Projection Augmented Reality
Projection Augmented Reality, sometimes also referred to as “spatial Augmented Reality,” is a method of delivering digital information to users within a stationary context. Target objects and users can move around in the environment, but the zone in which AR experiences take place is limited to the fields of view of both the fixed projector and supporting camera for tracking.
The first example of projection Augmented Reality was called the “Digital Desk.” In November 1991, within months of their contemporaries at Boeing, Tom Caudell and David Mizell, coining the term “Augmented Reality,” William Newman and Pierre Wellner, then researchers at University of Cambridge and Xerox EuroPARC, published a paper in the UIST 1991 conference proceedings called the DigitalDesk Calculator: Tangible Manipulation on a desktop display.
In this 8 minute video, Pierre Wellner explains the concept and demonstrates the working prototype of the first system.
How it Works
Projection Augmented Reality features one or more optical devices (projectors) that project a beam of light onto a specially designed work surface and in some cases directly on the parts on which a user is working. This provides immediate guidance for tasks and reduces the need to interrupt workflows to consult information elsewhere.
Workspaces for projection Augmented Reality also feature any of a variety of stationary cameras. Cameras are positioned to track objects with or without fiducials. Control of the workspace environment, such as lighting, reduce the computational complexity of the tracking algorithms.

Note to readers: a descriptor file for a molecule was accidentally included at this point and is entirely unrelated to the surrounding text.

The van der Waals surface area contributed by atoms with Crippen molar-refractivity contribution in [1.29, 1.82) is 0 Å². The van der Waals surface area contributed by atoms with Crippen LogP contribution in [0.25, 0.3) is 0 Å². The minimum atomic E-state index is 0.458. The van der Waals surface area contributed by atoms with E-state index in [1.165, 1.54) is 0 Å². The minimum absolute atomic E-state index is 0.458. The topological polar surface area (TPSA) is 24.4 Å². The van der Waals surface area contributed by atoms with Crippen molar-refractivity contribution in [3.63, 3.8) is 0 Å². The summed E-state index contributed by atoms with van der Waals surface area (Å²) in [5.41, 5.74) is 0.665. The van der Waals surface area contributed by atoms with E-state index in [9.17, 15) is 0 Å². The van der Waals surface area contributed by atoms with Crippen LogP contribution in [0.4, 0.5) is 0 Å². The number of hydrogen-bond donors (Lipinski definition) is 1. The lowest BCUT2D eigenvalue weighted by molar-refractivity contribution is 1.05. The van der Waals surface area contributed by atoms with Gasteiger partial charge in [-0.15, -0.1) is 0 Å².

Once configured, the projection Augmented Reality system can provide user instructions or assistance in a variety of media. For example, digital information can be:
- Text, for example, cycle time count down
- Images, for example, blueprints or simple directional arrows
Some systems also provide assistance by way of task-synchronized audio.
Benefits of Projection Augmented Reality
Projection Augmented Reality can offer the following benefits:
- Reduces or eliminates the need for computer monitors and screens, as the instructions appear directly in the task space.
- Reduces users’ cognitive load when following work instructions due to the fact that there is no need for “attention switching” between work instructions and the task at hand.
- Integrates into manual workflows by promoting a “no faults forward” policy to ensure and confirm correct execution of the preceding step.
- Provides feedback on completed tasks for process improvement, traceability and unique digital IDs for build cycles.
Projection Augmented Reality can optimize performance of some types of production and logistics tasks when the work can be performed at a station (rather than the user going to the workplace or moving around in a larger space).
Tasks that can benefit from projection Augmented Reality include:
- Part knitting
- Tool changeovers
- Wire harness routing
- Glue bead replacement
- Logistics (shipping and receiving)